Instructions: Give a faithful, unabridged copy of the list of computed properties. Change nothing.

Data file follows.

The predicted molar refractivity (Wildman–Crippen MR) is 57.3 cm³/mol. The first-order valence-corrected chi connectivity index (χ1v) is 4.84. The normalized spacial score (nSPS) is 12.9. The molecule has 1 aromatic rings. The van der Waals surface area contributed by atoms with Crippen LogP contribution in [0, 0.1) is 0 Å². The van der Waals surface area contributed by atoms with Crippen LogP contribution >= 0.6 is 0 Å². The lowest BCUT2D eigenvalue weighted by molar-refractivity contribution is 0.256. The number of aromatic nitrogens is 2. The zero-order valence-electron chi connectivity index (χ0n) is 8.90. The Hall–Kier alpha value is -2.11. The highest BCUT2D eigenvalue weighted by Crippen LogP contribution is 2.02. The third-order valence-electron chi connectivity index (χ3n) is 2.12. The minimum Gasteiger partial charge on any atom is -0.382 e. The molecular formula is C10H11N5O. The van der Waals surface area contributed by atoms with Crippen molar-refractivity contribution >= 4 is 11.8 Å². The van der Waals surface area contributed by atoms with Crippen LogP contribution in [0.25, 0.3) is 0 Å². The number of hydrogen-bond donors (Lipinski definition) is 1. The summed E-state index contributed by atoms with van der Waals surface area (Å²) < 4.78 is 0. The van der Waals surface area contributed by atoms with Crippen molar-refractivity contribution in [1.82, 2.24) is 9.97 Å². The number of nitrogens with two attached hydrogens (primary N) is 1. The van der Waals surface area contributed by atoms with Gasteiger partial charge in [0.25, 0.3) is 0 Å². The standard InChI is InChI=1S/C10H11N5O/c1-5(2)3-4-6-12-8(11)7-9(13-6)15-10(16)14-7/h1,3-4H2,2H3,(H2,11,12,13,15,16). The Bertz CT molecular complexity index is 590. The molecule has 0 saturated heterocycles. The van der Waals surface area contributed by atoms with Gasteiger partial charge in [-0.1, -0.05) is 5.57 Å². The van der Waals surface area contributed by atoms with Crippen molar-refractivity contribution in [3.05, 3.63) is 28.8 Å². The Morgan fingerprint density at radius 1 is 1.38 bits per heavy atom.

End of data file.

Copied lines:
The predicted molar refractivity (Wildman–Crippen MR) is 57.3 cm³/mol. The first-order valence-corrected chi connectivity index (χ1v) is 4.84. The normalized spacial score (nSPS) is 12.9. The molecule has 1 aromatic rings. The van der Waals surface area contributed by atoms with Crippen LogP contribution in [0, 0.1) is 0 Å². The van der Waals surface area contributed by atoms with Crippen LogP contribution >= 0.6 is 0 Å². The lowest BCUT2D eigenvalue weighted by molar-refractivity contribution is 0.256. The number of aromatic nitrogens is 2. The zero-order valence-electron chi connectivity index (χ0n) is 8.90. The Hall–Kier alpha value is -2.11. The highest BCUT2D eigenvalue weighted by Crippen LogP contribution is 2.02. The third-order valence-electron chi connectivity index (χ3n) is 2.12. The minimum Gasteiger partial charge on any atom is -0.382 e. The molecular formula is C10H11N5O. The van der Waals surface area contributed by atoms with Crippen molar-refractivity contribution >= 4 is 11.8 Å². The van der Waals surface area contributed by atoms with Crippen LogP contribution in [0.25, 0.3) is 0 Å². The number of hydrogen-bond donors (Lipinski definition) is 1. The summed E-state index contributed by atoms with van der Waals surface area (Å²) < 4.78 is 0. The van der Waals surface area contributed by atoms with Crippen molar-refractivity contribution in [1.82, 2.24) is 9.97 Å². The number of nitrogens with two attached hydrogens (primary N) is 1. The van der Waals surface area contributed by atoms with Gasteiger partial charge in [0.25, 0.3) is 0 Å². The standard InChI is InChI=1S/C10H11N5O/c1-5(2)3-4-6-12-8(11)7-9(13-6)15-10(16)14-7/h1,3-4H2,2H3,(H2,11,12,13,15,16). The Bertz CT molecular complexity index is 590. The molecule has 0 saturated heterocycles. The van der Waals surface area contributed by atoms with Gasteiger partial charge in [-0.1, -0.05) is 5.57 Å². The van der Waals surface area contributed by atoms with Crippen molar-refractivity contribution in [3.05, 3.63) is 28.8 Å². The Morgan fingerprint density at radius 1 is 1.38 bits per heavy atom.